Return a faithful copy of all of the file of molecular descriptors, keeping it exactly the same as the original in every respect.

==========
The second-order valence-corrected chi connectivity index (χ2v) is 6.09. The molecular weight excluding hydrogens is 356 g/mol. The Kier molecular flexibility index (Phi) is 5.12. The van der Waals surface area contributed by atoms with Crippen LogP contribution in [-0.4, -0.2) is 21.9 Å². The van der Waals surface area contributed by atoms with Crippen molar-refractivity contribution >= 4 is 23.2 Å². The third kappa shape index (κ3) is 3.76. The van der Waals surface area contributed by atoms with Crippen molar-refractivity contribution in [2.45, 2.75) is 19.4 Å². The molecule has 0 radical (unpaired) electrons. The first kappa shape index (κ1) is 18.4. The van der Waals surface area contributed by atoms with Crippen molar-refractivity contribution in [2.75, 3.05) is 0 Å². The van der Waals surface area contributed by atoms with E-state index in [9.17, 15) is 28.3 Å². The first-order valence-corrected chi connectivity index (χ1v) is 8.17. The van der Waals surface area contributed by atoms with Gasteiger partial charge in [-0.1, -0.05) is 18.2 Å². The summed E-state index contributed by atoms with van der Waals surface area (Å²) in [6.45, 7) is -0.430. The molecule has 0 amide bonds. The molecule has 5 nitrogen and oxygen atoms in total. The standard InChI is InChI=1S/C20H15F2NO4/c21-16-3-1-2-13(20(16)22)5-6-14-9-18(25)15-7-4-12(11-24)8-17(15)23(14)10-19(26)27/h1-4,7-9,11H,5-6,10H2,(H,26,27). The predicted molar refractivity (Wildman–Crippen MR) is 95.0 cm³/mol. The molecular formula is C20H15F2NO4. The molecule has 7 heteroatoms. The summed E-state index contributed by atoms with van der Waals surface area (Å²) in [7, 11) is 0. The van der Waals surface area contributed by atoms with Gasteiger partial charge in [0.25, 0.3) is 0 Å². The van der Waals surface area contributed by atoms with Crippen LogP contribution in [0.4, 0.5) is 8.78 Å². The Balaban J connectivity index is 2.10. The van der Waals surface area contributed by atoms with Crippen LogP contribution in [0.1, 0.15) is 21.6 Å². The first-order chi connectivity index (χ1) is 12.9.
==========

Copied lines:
The second-order valence-corrected chi connectivity index (χ2v) is 6.09. The molecular weight excluding hydrogens is 356 g/mol. The Kier molecular flexibility index (Phi) is 5.12. The van der Waals surface area contributed by atoms with Crippen LogP contribution in [-0.4, -0.2) is 21.9 Å². The van der Waals surface area contributed by atoms with Crippen molar-refractivity contribution >= 4 is 23.2 Å². The third kappa shape index (κ3) is 3.76. The van der Waals surface area contributed by atoms with Crippen molar-refractivity contribution in [2.45, 2.75) is 19.4 Å². The molecule has 0 radical (unpaired) electrons. The first kappa shape index (κ1) is 18.4. The van der Waals surface area contributed by atoms with Crippen molar-refractivity contribution in [2.75, 3.05) is 0 Å². The van der Waals surface area contributed by atoms with E-state index in [9.17, 15) is 28.3 Å². The first-order valence-corrected chi connectivity index (χ1v) is 8.17. The van der Waals surface area contributed by atoms with Gasteiger partial charge in [-0.1, -0.05) is 18.2 Å². The summed E-state index contributed by atoms with van der Waals surface area (Å²) in [6.45, 7) is -0.430. The molecule has 0 amide bonds. The molecule has 5 nitrogen and oxygen atoms in total. The standard InChI is InChI=1S/C20H15F2NO4/c21-16-3-1-2-13(20(16)22)5-6-14-9-18(25)15-7-4-12(11-24)8-17(15)23(14)10-19(26)27/h1-4,7-9,11H,5-6,10H2,(H,26,27). The predicted molar refractivity (Wildman–Crippen MR) is 95.0 cm³/mol. The molecular formula is C20H15F2NO4. The molecule has 7 heteroatoms. The summed E-state index contributed by atoms with van der Waals surface area (Å²) in [7, 11) is 0. The van der Waals surface area contributed by atoms with Gasteiger partial charge in [0.25, 0.3) is 0 Å². The van der Waals surface area contributed by atoms with Crippen LogP contribution in [0.4, 0.5) is 8.78 Å². The Balaban J connectivity index is 2.10. The van der Waals surface area contributed by atoms with Crippen LogP contribution in [0.1, 0.15) is 21.6 Å². The first-order chi connectivity index (χ1) is 12.9.